Influenza can spread quickly in LTC facilities. Some foresight and planning will help keep your vulnerable population and staff safe and healthy.
November marks National Long-Term Care (LTC) Awareness Month, an optimal time to explore the management of influenza in LTC settings. The Centers for Disease Control and Prevention (CDC) has issued interim guidance on how to manage influenza outbreak in LTC facilities. Its multi-pronged approach encompasses five key recommendations.
The first focuses on improving rates of Influenza vaccination for LTC residents and staff. Ideally, both groups should be vaccinated before flu season kicks in by November. Individuals over the age of 65 should get a high dose vaccine if one is available. Staff vaccination helps to both reduce transmission risk for residents and also to maintain adequate staffing throughout the season.
The CDC recommends LTC facilities test for influenza whenever it is suspected. Rapid testing is widely used in clinical settings with results available in minutes. Any time a case of influenza is confirmed by testing, the LTC should introduce measures to test other potential cases in the LTC facility. If more than two cases are confirmed in under 72 hours, the facility must implement outbreak measures. As a reminder, influenza can present outside of the traditional flu season, too. Consequently, testing for it is particularly important in LTC settings.
3. Preventive Measures
The third recommendation is instituting preventive measures during an outbreak. These include actions that likely sound familiar to many in the wake of the COVID-19 pandemic. Measures like good hand hygiene, masking, droplet precautions, and gowns can all help avoid further spread of infection. An outbreak is also a good time to reassess vaccination levels.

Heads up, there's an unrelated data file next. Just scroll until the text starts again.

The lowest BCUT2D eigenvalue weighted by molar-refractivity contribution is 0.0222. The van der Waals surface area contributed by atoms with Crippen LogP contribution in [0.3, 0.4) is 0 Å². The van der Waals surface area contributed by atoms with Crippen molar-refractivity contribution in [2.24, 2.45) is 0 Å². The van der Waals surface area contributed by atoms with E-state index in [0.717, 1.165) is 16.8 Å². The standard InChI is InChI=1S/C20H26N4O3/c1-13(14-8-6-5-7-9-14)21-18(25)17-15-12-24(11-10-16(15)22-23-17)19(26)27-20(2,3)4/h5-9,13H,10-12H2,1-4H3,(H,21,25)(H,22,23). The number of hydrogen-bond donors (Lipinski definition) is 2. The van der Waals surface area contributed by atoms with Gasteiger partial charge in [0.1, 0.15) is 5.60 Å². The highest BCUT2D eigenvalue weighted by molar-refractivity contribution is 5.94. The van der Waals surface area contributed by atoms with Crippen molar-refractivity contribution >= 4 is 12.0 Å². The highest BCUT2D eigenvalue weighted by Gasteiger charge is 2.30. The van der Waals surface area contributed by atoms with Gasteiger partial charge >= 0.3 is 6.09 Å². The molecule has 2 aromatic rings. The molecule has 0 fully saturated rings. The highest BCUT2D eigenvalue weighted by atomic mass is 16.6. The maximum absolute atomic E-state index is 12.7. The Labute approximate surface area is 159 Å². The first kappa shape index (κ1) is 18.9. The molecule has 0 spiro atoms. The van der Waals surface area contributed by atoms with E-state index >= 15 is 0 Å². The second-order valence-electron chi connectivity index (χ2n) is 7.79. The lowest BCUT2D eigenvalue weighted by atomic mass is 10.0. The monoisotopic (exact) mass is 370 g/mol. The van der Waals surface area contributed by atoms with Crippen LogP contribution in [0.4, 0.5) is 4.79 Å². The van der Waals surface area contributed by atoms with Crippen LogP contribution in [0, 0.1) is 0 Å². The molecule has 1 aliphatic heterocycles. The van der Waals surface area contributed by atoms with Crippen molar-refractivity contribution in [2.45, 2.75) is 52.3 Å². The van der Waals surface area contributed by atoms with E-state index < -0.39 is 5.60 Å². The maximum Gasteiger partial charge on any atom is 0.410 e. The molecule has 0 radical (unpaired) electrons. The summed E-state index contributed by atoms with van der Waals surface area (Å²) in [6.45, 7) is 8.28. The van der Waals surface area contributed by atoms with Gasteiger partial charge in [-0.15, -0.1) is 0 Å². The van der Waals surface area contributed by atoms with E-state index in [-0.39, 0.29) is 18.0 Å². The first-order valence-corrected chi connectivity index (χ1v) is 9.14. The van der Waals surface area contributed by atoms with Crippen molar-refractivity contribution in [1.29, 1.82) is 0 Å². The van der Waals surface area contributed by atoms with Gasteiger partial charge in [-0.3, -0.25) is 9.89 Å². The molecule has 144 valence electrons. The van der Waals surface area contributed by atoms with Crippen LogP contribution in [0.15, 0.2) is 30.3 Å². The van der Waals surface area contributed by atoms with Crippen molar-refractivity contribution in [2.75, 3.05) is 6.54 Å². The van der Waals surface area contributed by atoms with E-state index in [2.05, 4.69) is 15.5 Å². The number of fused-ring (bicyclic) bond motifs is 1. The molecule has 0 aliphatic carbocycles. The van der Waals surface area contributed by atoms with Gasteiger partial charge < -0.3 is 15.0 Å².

4. Prompt Treatment
Prevention also ties in well with the fourth recommendation of prompt treatment. Influenza is usually treated with an oral medication called Oseltamivir for most patients. During an outbreak, treatment can be started even if lab results are not immediately available. There are other medications like Zanamivir, Baloxavir, and Peramivir but they are all used with much lower frequency than the widely prescribed Oseltamivir.
5. Preventive Medications
The final recommendation concerns chemoprophylaxis. This refers to the use of medications to prevent influenza in someone who is not currently displaying any signs of being sick with influenza. This is important in LTC settings where influenza can spread quickly to other vulnerable populations. If there are two or more confirmed cases in a unit, then every resident of that unit should be offered Oseltamivir as a preventative measure if feasible. This has to continue for a minimum of two weeks or seven days after the last lab-confirmed case of influenza in the unit, whichever comes later.
Chemoprophylaxis is not uniformly effective and is recommended even if someone is vaccinated.
As demonstrated, these measures need active planning and integration of testing and medication dispensation to keep influenza under control in LTC facilities. With proper planning, your LTC can greatly reduce the impact of influenza on the highly vulnerable populations in your care.
Make Primary.Health your partner in preventing the spread of influenza with easy, affordable testing and vaccinations, supported by a robust software platform that streamlines program administration.
Disclaimer: This blog content and linked materials are not intended as individual medical advice, diagnosis or treatment, and should not be considered as such. Any readers with medical concerns should contact a licensed healthcare provider. This blog is provided for informational purposes only.